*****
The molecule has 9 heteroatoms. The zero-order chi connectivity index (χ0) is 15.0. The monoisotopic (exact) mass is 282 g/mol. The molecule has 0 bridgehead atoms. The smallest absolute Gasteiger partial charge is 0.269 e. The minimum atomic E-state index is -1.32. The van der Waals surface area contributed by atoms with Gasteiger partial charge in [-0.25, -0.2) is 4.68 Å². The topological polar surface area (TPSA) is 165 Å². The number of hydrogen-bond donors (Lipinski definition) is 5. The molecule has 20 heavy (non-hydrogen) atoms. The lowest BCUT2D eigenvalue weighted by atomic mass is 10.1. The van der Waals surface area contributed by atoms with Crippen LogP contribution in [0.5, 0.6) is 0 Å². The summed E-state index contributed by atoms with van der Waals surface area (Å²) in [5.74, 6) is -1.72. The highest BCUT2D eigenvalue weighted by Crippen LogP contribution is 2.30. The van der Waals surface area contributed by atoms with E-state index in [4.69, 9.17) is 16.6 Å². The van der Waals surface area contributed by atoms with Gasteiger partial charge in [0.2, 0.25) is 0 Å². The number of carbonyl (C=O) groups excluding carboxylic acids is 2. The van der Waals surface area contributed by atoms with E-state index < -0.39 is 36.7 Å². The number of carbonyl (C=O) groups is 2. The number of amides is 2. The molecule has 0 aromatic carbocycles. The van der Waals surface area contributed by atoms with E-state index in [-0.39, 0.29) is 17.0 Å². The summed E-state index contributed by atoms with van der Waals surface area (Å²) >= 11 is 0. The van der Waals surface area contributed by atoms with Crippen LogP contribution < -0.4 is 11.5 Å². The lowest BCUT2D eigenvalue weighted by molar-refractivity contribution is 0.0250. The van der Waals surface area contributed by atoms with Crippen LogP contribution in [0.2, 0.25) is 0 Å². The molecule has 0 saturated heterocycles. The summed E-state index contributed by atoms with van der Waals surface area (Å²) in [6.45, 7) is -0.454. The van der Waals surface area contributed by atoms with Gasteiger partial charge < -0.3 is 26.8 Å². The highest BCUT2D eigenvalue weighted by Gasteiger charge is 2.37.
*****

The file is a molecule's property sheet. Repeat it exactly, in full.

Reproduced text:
The molecule has 9 heteroatoms. The zero-order chi connectivity index (χ0) is 15.0. The monoisotopic (exact) mass is 282 g/mol. The molecule has 0 bridgehead atoms. The smallest absolute Gasteiger partial charge is 0.269 e. The minimum atomic E-state index is -1.32. The van der Waals surface area contributed by atoms with Gasteiger partial charge in [-0.25, -0.2) is 4.68 Å². The topological polar surface area (TPSA) is 165 Å². The number of hydrogen-bond donors (Lipinski definition) is 5. The molecule has 20 heavy (non-hydrogen) atoms. The lowest BCUT2D eigenvalue weighted by atomic mass is 10.1. The van der Waals surface area contributed by atoms with Crippen LogP contribution in [0.5, 0.6) is 0 Å². The summed E-state index contributed by atoms with van der Waals surface area (Å²) in [5.74, 6) is -1.72. The highest BCUT2D eigenvalue weighted by Crippen LogP contribution is 2.30. The van der Waals surface area contributed by atoms with E-state index in [4.69, 9.17) is 16.6 Å². The van der Waals surface area contributed by atoms with Gasteiger partial charge in [0.2, 0.25) is 0 Å². The number of carbonyl (C=O) groups excluding carboxylic acids is 2. The van der Waals surface area contributed by atoms with E-state index < -0.39 is 36.7 Å². The number of carbonyl (C=O) groups is 2. The number of amides is 2. The molecule has 0 aromatic carbocycles. The van der Waals surface area contributed by atoms with E-state index in [-0.39, 0.29) is 17.0 Å². The summed E-state index contributed by atoms with van der Waals surface area (Å²) >= 11 is 0. The van der Waals surface area contributed by atoms with Crippen LogP contribution < -0.4 is 11.5 Å². The lowest BCUT2D eigenvalue weighted by molar-refractivity contribution is 0.0250. The van der Waals surface area contributed by atoms with Crippen LogP contribution in [0.2, 0.25) is 0 Å². The molecule has 0 saturated heterocycles. The summed E-state index contributed by atoms with van der Waals surface area (Å²) in [6.45, 7) is -0.454. The van der Waals surface area contributed by atoms with Gasteiger partial charge < -0.3 is 26.8 Å². The highest BCUT2D eigenvalue weighted by Gasteiger charge is 2.37.